The centre position value may for instance be calculated by averaging all position values in said set of position values, or by taking the most common position value in said set of position values.
The message may for instance be a message according to the WLAN standard IEEE 802.11.
The above objects among others are, according to a second aspect of the present invention, attained by a method for detecting a preamble in a message wherein the preamble comprises symbols having a first transmission rate, fs, each of the symbols is overlaid with a known binary sequence having a second transmission rate, fc, and having low autocorrelation for lags other than zero. The method comprises the step of correlating a received signal with said known binary sequence to produce a sequence of first correlation values wherein each of said correlation values indicates the amount of correlation between said received signal and said known binary sequence.
The method further comprises the step of correlating the first correlation values with a fraction of the symbols in the preamble to produce a corresponding sequence of second correlation values indicating the correlation between the first correlation values and the fraction of symbols.
A sequence of arrays is formed, wherein each of the arrays comprises a number of first correlation values, and wherein the number of first correlation values is equal to the number of first correlation values received during a symbol time Ts.
The first correlation value, having the largest corresponding second correlation value, is selected from each of the arrays and a sequence of selected correlation values is formed from said selected first correlation values. A sequence of position values is formed, wherein each of said position value is the position for a corresponding selected correlation value in said array of first correlation values.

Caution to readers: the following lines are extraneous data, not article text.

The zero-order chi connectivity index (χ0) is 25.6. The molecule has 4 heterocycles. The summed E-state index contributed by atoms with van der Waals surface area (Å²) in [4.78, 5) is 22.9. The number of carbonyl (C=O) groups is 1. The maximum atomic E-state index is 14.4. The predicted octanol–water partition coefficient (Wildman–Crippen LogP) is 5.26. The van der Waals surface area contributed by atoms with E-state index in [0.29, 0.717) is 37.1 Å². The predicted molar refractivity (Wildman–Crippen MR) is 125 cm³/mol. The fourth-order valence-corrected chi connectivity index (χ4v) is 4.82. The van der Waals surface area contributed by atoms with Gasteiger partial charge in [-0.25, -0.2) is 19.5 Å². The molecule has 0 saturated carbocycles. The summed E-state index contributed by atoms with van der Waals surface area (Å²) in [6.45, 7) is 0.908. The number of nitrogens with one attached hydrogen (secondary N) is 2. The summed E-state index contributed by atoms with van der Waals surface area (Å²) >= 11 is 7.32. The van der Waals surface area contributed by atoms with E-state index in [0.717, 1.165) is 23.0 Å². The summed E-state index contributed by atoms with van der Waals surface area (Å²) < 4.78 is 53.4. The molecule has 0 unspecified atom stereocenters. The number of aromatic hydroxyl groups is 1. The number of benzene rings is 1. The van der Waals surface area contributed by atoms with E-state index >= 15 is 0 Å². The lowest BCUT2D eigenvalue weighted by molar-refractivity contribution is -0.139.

For each selected correlation value and corresponding position value in the sequence of selected correlation values and sequence of position values, the method performs the steps a) to e) below.
a) a set S of N subsequent selected correlation values and N position values is formed,
b) a centre position value is calculated from said N position values,
c) a weight value for each position value in said set S is calculated, wherein said weight value is inversely related to the minimum distance between said position value and said centre position value and where said distance is calculated in a circular manner so that the maximum position value is regarded to be next to the minimum position value, to form N weight values,
d) each of said selected correlation values is multiplied with the corresponding weight value, and
e) said N weighted selected correlation values are combined to form a value indicating the correlation between said received signal and said preamble.
An advantage according to a preferred embodiment of the invention is a dramatic reduction in the storage requirements of the Barker detect function, while permitting all most commonly used detection algorithms to be performed.
Further characteristics of the invention and advantages thereof will be evident from the following detailed description of embodiments of the invention.
The present invention will become more fully understood from the detailed description of embodiments of the present invention given herein below and the accompanying
In the following description, for purposes of explanation and not limitation, specific details are set forth, such as particular techniques and applications in order to provide a thorough understanding of the present invention. However, it will be apparent to one skilled in the art that the present invention may be practiced in other embodiments that depart from these specific details. In other instances, detailed descriptions of well-known methods and apparatuses are omitted so as not to obscure the description of the present invention with unnecessary details.